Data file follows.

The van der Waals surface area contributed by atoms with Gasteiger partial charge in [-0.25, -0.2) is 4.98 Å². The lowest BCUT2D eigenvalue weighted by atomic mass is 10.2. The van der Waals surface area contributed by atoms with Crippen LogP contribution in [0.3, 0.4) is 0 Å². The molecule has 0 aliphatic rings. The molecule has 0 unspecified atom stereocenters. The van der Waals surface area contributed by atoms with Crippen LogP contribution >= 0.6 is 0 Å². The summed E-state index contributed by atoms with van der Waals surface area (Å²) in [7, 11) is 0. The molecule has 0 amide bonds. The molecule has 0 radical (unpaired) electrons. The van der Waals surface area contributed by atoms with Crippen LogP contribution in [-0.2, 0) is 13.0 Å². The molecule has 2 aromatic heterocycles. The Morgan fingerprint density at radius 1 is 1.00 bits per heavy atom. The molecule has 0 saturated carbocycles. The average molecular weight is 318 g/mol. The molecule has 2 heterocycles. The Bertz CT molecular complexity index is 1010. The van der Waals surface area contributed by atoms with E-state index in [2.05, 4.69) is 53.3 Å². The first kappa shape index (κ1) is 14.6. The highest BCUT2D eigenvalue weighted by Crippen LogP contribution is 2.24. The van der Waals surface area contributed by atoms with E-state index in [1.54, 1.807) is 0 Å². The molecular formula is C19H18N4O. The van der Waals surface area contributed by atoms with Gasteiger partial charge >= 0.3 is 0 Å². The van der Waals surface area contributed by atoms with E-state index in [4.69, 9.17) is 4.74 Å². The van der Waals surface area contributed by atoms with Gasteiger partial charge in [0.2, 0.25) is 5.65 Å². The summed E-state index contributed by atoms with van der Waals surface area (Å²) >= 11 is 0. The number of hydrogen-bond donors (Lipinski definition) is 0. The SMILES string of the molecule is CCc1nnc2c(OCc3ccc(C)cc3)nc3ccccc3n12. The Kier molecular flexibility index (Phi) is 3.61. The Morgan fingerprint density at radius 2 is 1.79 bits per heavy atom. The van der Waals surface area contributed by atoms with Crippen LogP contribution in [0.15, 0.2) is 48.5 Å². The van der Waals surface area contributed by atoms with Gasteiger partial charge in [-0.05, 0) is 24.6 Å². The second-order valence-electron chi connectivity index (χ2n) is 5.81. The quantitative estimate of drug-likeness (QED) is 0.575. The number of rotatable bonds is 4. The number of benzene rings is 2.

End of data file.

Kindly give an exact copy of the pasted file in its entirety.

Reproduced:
The van der Waals surface area contributed by atoms with Gasteiger partial charge in [-0.25, -0.2) is 4.98 Å². The lowest BCUT2D eigenvalue weighted by atomic mass is 10.2. The van der Waals surface area contributed by atoms with Crippen LogP contribution in [0.3, 0.4) is 0 Å². The molecule has 0 aliphatic rings. The molecule has 0 unspecified atom stereocenters. The van der Waals surface area contributed by atoms with Crippen LogP contribution >= 0.6 is 0 Å². The summed E-state index contributed by atoms with van der Waals surface area (Å²) in [7, 11) is 0. The molecule has 0 amide bonds. The molecule has 0 radical (unpaired) electrons. The van der Waals surface area contributed by atoms with Crippen LogP contribution in [-0.2, 0) is 13.0 Å². The molecule has 2 aromatic heterocycles. The Morgan fingerprint density at radius 1 is 1.00 bits per heavy atom. The molecule has 0 saturated carbocycles. The average molecular weight is 318 g/mol. The molecule has 2 heterocycles. The Bertz CT molecular complexity index is 1010. The van der Waals surface area contributed by atoms with E-state index in [2.05, 4.69) is 53.3 Å². The first kappa shape index (κ1) is 14.6. The highest BCUT2D eigenvalue weighted by Crippen LogP contribution is 2.24. The van der Waals surface area contributed by atoms with E-state index in [1.54, 1.807) is 0 Å². The molecular formula is C19H18N4O. The van der Waals surface area contributed by atoms with Gasteiger partial charge >= 0.3 is 0 Å². The van der Waals surface area contributed by atoms with E-state index in [4.69, 9.17) is 4.74 Å². The van der Waals surface area contributed by atoms with Gasteiger partial charge in [0.2, 0.25) is 5.65 Å². The summed E-state index contributed by atoms with van der Waals surface area (Å²) >= 11 is 0. The number of hydrogen-bond donors (Lipinski definition) is 0. The SMILES string of the molecule is CCc1nnc2c(OCc3ccc(C)cc3)nc3ccccc3n12. The Kier molecular flexibility index (Phi) is 3.61. The Morgan fingerprint density at radius 2 is 1.79 bits per heavy atom. The van der Waals surface area contributed by atoms with Crippen LogP contribution in [0.15, 0.2) is 48.5 Å². The van der Waals surface area contributed by atoms with Gasteiger partial charge in [-0.05, 0) is 24.6 Å². The second-order valence-electron chi connectivity index (χ2n) is 5.81. The quantitative estimate of drug-likeness (QED) is 0.575. The number of rotatable bonds is 4. The number of benzene rings is 2.